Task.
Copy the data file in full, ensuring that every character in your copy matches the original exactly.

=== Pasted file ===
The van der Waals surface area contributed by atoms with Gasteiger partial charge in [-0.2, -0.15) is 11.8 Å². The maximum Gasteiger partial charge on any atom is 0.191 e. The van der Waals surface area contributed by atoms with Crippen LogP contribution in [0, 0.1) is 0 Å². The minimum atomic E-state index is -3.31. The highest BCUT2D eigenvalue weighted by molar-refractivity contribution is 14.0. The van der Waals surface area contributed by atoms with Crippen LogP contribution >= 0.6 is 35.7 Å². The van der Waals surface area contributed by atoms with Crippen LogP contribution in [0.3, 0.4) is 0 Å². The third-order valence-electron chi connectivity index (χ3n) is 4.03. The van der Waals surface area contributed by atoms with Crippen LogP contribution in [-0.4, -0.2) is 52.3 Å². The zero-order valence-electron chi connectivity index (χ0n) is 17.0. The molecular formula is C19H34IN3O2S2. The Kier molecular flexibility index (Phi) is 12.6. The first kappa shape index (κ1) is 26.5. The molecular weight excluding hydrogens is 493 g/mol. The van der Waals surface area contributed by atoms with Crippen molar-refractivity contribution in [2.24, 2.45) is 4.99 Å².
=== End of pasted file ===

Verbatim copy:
The van der Waals surface area contributed by atoms with Gasteiger partial charge in [-0.2, -0.15) is 11.8 Å². The maximum Gasteiger partial charge on any atom is 0.191 e. The van der Waals surface area contributed by atoms with Crippen LogP contribution in [0, 0.1) is 0 Å². The minimum atomic E-state index is -3.31. The highest BCUT2D eigenvalue weighted by molar-refractivity contribution is 14.0. The van der Waals surface area contributed by atoms with Crippen LogP contribution >= 0.6 is 35.7 Å². The van der Waals surface area contributed by atoms with Crippen LogP contribution in [0.3, 0.4) is 0 Å². The third-order valence-electron chi connectivity index (χ3n) is 4.03. The van der Waals surface area contributed by atoms with Crippen LogP contribution in [-0.4, -0.2) is 52.3 Å². The zero-order valence-electron chi connectivity index (χ0n) is 17.0. The molecular formula is C19H34IN3O2S2. The Kier molecular flexibility index (Phi) is 12.6. The first kappa shape index (κ1) is 26.5. The molecular weight excluding hydrogens is 493 g/mol. The van der Waals surface area contributed by atoms with Crippen molar-refractivity contribution in [2.24, 2.45) is 4.99 Å².